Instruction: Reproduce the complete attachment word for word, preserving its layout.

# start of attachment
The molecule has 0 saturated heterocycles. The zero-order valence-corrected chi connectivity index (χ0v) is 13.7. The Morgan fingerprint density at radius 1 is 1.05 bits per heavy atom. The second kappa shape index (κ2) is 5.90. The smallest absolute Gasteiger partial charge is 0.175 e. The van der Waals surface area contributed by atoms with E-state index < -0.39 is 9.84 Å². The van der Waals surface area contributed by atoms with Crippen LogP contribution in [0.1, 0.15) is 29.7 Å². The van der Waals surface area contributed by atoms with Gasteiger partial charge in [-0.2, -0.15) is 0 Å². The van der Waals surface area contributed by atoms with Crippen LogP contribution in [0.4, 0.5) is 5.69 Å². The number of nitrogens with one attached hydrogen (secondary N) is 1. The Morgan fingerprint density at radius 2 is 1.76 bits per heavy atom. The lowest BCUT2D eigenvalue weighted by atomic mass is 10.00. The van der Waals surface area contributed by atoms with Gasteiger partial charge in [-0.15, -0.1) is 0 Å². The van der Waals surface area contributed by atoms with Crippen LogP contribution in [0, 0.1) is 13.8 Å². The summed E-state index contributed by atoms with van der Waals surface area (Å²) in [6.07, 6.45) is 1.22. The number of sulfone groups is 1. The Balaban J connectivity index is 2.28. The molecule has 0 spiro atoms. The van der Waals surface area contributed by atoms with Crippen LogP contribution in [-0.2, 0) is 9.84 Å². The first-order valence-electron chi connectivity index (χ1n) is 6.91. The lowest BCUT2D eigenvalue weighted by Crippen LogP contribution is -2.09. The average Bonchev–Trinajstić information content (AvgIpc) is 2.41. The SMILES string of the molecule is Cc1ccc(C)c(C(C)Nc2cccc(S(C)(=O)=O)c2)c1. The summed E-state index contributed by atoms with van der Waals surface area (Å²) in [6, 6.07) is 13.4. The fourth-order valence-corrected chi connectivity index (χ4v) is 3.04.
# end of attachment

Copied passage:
The molecule has 0 saturated heterocycles. The zero-order valence-corrected chi connectivity index (χ0v) is 13.7. The Morgan fingerprint density at radius 1 is 1.05 bits per heavy atom. The second kappa shape index (κ2) is 5.90. The smallest absolute Gasteiger partial charge is 0.175 e. The van der Waals surface area contributed by atoms with E-state index < -0.39 is 9.84 Å². The van der Waals surface area contributed by atoms with Crippen LogP contribution in [0.1, 0.15) is 29.7 Å². The van der Waals surface area contributed by atoms with Gasteiger partial charge in [-0.2, -0.15) is 0 Å². The van der Waals surface area contributed by atoms with Crippen LogP contribution in [0.4, 0.5) is 5.69 Å². The number of nitrogens with one attached hydrogen (secondary N) is 1. The Morgan fingerprint density at radius 2 is 1.76 bits per heavy atom. The lowest BCUT2D eigenvalue weighted by atomic mass is 10.00. The van der Waals surface area contributed by atoms with Gasteiger partial charge in [-0.15, -0.1) is 0 Å². The van der Waals surface area contributed by atoms with Crippen LogP contribution in [0, 0.1) is 13.8 Å². The summed E-state index contributed by atoms with van der Waals surface area (Å²) in [6.07, 6.45) is 1.22. The number of sulfone groups is 1. The Balaban J connectivity index is 2.28. The molecule has 0 spiro atoms. The van der Waals surface area contributed by atoms with Crippen LogP contribution in [-0.2, 0) is 9.84 Å². The first-order valence-electron chi connectivity index (χ1n) is 6.91. The lowest BCUT2D eigenvalue weighted by Crippen LogP contribution is -2.09. The average Bonchev–Trinajstić information content (AvgIpc) is 2.41. The SMILES string of the molecule is Cc1ccc(C)c(C(C)Nc2cccc(S(C)(=O)=O)c2)c1. The summed E-state index contributed by atoms with van der Waals surface area (Å²) in [6, 6.07) is 13.4. The fourth-order valence-corrected chi connectivity index (χ4v) is 3.04.